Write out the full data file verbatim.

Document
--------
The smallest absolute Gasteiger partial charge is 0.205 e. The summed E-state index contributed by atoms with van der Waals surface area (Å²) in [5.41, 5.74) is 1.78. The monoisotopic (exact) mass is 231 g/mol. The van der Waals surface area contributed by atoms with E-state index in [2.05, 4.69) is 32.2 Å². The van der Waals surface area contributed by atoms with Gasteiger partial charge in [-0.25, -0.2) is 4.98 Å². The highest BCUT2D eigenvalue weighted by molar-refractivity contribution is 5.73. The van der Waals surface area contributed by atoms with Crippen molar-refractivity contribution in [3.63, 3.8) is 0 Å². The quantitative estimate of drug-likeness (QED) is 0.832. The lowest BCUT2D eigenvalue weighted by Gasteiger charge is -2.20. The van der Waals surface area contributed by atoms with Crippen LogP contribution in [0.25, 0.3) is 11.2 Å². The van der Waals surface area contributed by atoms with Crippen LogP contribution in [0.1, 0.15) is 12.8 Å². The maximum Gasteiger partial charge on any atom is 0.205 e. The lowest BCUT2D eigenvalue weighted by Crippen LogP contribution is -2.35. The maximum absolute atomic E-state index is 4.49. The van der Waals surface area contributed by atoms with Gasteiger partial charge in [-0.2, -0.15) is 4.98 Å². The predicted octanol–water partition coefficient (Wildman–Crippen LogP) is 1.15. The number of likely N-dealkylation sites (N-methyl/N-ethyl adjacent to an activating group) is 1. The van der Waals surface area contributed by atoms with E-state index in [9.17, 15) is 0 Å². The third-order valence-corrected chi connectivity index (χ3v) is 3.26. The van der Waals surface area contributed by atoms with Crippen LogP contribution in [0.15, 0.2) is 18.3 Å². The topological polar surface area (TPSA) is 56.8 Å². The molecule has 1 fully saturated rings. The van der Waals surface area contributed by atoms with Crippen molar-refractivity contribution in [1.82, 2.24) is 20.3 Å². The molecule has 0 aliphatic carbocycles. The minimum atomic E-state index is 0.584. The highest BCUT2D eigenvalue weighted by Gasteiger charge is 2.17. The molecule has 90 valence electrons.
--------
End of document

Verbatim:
The smallest absolute Gasteiger partial charge is 0.205 e. The summed E-state index contributed by atoms with van der Waals surface area (Å²) in [5.41, 5.74) is 1.78. The monoisotopic (exact) mass is 231 g/mol. The van der Waals surface area contributed by atoms with E-state index in [2.05, 4.69) is 32.2 Å². The van der Waals surface area contributed by atoms with Gasteiger partial charge in [-0.25, -0.2) is 4.98 Å². The highest BCUT2D eigenvalue weighted by molar-refractivity contribution is 5.73. The van der Waals surface area contributed by atoms with Crippen molar-refractivity contribution in [3.63, 3.8) is 0 Å². The quantitative estimate of drug-likeness (QED) is 0.832. The lowest BCUT2D eigenvalue weighted by Gasteiger charge is -2.20. The van der Waals surface area contributed by atoms with Crippen LogP contribution in [0.25, 0.3) is 11.2 Å². The van der Waals surface area contributed by atoms with Crippen LogP contribution in [0.1, 0.15) is 12.8 Å². The maximum Gasteiger partial charge on any atom is 0.205 e. The lowest BCUT2D eigenvalue weighted by Crippen LogP contribution is -2.35. The maximum absolute atomic E-state index is 4.49. The van der Waals surface area contributed by atoms with Gasteiger partial charge in [-0.2, -0.15) is 4.98 Å². The predicted octanol–water partition coefficient (Wildman–Crippen LogP) is 1.15. The number of likely N-dealkylation sites (N-methyl/N-ethyl adjacent to an activating group) is 1. The van der Waals surface area contributed by atoms with E-state index in [9.17, 15) is 0 Å². The third-order valence-corrected chi connectivity index (χ3v) is 3.26. The van der Waals surface area contributed by atoms with Crippen LogP contribution in [0.15, 0.2) is 18.3 Å². The topological polar surface area (TPSA) is 56.8 Å². The molecule has 1 fully saturated rings. The van der Waals surface area contributed by atoms with Crippen molar-refractivity contribution in [1.82, 2.24) is 20.3 Å². The molecule has 0 aliphatic carbocycles. The minimum atomic E-state index is 0.584. The highest BCUT2D eigenvalue weighted by Gasteiger charge is 2.17. The molecule has 90 valence electrons.